The mother of a 6-year-old boy who police say was threatened by an 8-year-old with a pocketknife on a school bus in Farmington said the school should have done more to protect her child.

Thomas Ward, superintendent of Regional School Unit 9, which includes the W.G. Mallett Elementary School, said the bus driver’s response is being reviewed and the young offender will not be allowed back to school without proper safety precautions.

Shauna Cloutier of Farmington said she and her 6-year-old son live next door to the 8-year-old, who Farmington police have charged with terrorizing. She said that her son, whose name she wouldn’t give, was frightened but appears to be rebounding well.

“He loves everybody,” she said. “He’s so friendly.”

She added that her son is much smaller than the 8-year-old.

Cloutier’s son gave her the details of the incident, which occurred Tuesday morning.

“He put the knife to his throat and said he was going to kill him,” she said. “It’s pretty disturbing to hear your child say things like that.”

The bus driver said that when he saw the knife, he told the 8-year-old to put it away and called ahead to the school. When the bus arrived at the school a few minutes later, administrators separated the boy from the other children and took the knife from him.

Cloutier said the bus driver should have confiscated the knife immediately. “I don’t think the situation was under control at all,” she said.

Ward said he agrees that the bus driver could have responded better, but the situation was so unexpected and unusual that it fell outside of routine training.

He said he is talking with the school district’s transportation director about whether the driver should be disciplined. He said that some sort of response will be formalized in a follow-up letter.

Ward said the better response would have been for the driver to tell the student to give up the knife and then, if he refused, pull the bus over immediately, while continuing to ask for the knife.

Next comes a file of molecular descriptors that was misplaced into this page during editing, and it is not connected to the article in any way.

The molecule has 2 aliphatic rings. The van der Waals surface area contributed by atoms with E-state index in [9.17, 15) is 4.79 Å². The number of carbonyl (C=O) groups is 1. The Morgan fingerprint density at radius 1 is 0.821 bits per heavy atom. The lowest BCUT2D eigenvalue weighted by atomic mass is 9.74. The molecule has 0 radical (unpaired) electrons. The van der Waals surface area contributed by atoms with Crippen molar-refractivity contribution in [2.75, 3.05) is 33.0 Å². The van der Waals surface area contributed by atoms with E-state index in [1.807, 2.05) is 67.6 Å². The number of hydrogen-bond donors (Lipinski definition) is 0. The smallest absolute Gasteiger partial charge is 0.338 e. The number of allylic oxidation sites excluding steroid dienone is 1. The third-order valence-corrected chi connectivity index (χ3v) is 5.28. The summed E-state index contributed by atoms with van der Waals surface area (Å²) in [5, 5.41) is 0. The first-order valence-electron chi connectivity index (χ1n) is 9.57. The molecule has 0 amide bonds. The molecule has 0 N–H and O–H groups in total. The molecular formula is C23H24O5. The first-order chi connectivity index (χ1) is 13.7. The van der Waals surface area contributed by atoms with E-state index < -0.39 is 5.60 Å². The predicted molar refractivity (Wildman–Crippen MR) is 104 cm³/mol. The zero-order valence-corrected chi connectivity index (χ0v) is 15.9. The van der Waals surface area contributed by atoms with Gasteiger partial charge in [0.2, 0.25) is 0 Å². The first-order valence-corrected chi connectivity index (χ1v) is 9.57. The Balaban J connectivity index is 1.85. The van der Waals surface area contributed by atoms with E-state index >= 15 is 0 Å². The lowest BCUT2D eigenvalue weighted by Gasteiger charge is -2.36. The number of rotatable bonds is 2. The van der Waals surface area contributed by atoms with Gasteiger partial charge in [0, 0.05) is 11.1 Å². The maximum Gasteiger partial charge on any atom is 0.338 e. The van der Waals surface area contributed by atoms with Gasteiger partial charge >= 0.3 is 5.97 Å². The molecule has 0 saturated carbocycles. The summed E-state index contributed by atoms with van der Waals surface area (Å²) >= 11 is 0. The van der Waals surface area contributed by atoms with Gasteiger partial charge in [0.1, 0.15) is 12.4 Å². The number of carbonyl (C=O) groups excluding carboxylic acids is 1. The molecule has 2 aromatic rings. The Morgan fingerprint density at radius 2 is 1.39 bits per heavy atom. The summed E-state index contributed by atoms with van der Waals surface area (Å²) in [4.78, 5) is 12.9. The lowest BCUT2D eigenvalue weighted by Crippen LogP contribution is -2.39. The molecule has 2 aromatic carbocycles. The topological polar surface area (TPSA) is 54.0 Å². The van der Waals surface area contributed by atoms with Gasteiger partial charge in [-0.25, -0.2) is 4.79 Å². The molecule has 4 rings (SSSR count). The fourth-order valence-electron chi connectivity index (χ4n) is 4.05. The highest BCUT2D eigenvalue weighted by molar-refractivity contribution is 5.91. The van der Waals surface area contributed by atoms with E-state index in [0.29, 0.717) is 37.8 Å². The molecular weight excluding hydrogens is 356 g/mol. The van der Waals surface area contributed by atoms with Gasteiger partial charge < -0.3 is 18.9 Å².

“Then, if the student refuses, then you need to contact the bus garage and say we’ve got a critical situation,” he said.

Ward said it is the type of situation that is more clear in retrospect than it might be in the moment. “We weren’t sitting in his shoes at the time and witnessing what he was witnessing,” he said.

The bus driver said he didn’t hear or see the threat, according to Ward.

The 8-year-old was apparently in a seat by himself, two seats behind the driver.

“He was kneeling with his back to the driver and basically showing his jackknife to kids,” Ward said. “The bus driver heard the other kids say so-and-so has a knife, so he saw him in his rearview mirror showing everybody his knife. His first reaction was ‘Put that away.’ “

Ward said that once the boy sat back down, he was effectively isolated from the other children and under the driver’s eye, which minimized the risk.

Many of the school buses in the district are equipped with video cameras, but that bus was a spare and had no cameras.

Cloutier also was critical of the time it took for her to be contacted about what had happened to her son. She said she didn’t get a call from the school until 11:30 a.m., hours after the incident.

“They were questioning my son and I didn’t know anything about it,” she said. “It took them almost three hours to contact me, and they sent my son back to school.”

Ward said the school administrators were involved with other steps in the response, including contacting police and the state Department of Health and Human Services.

The 8-year-old has been suspended from school for 10 days, which Ward said is the maximum period allowed short of expulsion, which the school tries to use only as a last resort.

“Usually, a student this young, you don’t go that route,” he said.

While the student is suspended, he will be tutored and will be tested by the school as part of a risk assessment. Ward said he will not be allowed back to school unless a risk assessment shows that letting him back in will not put other children in danger.

“The most important thing is, obviously, this child needs some help,” he said.

Matt Hongoltz-Hetling can be contacted at 861-9287 or at:

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Twitter: @hh_matt